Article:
./ means the current directory. Your two listings are identical. Having ./ in front of the file when listing the archive helps to handle files with a special name. A file name -file will be displayed as ./-file allowing to be processed by a second tool.


2

Looking at the error you are seeing coupled with the fact that you can indeed decompress it says that the file is a genuine TAR/Gzip archive, but perhaps not an immediate TAR is created after the Gzip. Meaning, if you downloaded this from a web server, sometimes Gzip compression get’s applied to web content on the server level to speed up content download. ...


1

I found this link which might be helpful. However, I'm not currently on any of my computers running Linux so I cannot try it out for myself. Regardless, I would like to recommend qbittorrent (install guide) if you keep running into issues. All you need to do is add the debian source and do a simple: apt-get update apt-get install qbittorrent I use it ...


1

You'll end up with inconsistent data in your tar file. The question you didn't quite ask is that tar does not grab all of the files atomically at the start of your tar session. It may (or may not) grab a list of the files atomically at the start of your tar session, but it will read and store each file individually and sequentially. If you have files a ...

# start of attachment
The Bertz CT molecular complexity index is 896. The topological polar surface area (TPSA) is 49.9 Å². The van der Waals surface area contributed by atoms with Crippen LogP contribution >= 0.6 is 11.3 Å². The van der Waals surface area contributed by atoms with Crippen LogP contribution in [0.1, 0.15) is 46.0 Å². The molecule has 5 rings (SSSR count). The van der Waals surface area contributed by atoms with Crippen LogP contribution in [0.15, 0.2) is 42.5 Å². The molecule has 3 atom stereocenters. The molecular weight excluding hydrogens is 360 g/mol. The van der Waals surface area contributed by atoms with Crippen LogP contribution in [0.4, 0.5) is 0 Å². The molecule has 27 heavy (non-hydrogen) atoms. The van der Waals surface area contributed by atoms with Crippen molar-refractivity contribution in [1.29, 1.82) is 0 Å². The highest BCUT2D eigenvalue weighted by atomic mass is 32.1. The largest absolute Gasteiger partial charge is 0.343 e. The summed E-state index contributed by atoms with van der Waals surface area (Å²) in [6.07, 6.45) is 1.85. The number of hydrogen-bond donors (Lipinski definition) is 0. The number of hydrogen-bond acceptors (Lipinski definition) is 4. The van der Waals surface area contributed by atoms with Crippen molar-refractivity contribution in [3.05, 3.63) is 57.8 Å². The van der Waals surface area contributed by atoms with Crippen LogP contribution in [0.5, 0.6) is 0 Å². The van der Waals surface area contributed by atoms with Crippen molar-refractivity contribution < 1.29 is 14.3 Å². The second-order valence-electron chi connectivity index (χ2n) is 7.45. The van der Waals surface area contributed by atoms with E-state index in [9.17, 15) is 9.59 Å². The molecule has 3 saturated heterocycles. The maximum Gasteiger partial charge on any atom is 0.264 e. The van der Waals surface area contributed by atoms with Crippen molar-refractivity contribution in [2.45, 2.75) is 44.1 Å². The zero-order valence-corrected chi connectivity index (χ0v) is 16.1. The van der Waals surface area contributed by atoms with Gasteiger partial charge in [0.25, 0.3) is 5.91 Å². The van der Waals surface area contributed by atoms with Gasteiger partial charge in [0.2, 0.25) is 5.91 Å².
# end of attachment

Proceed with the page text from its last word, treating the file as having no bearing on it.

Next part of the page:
1

I'm not personally familiar with it, but the tar manual does indicate there is a backup feature --backup=typeofbackupthat you can use to avoid overwriting files when extracting an archive, or when creating an archive. The different types of backups are: t, numbered, nil, existing, never, and simple. GNU tar offers options for making backups of files ...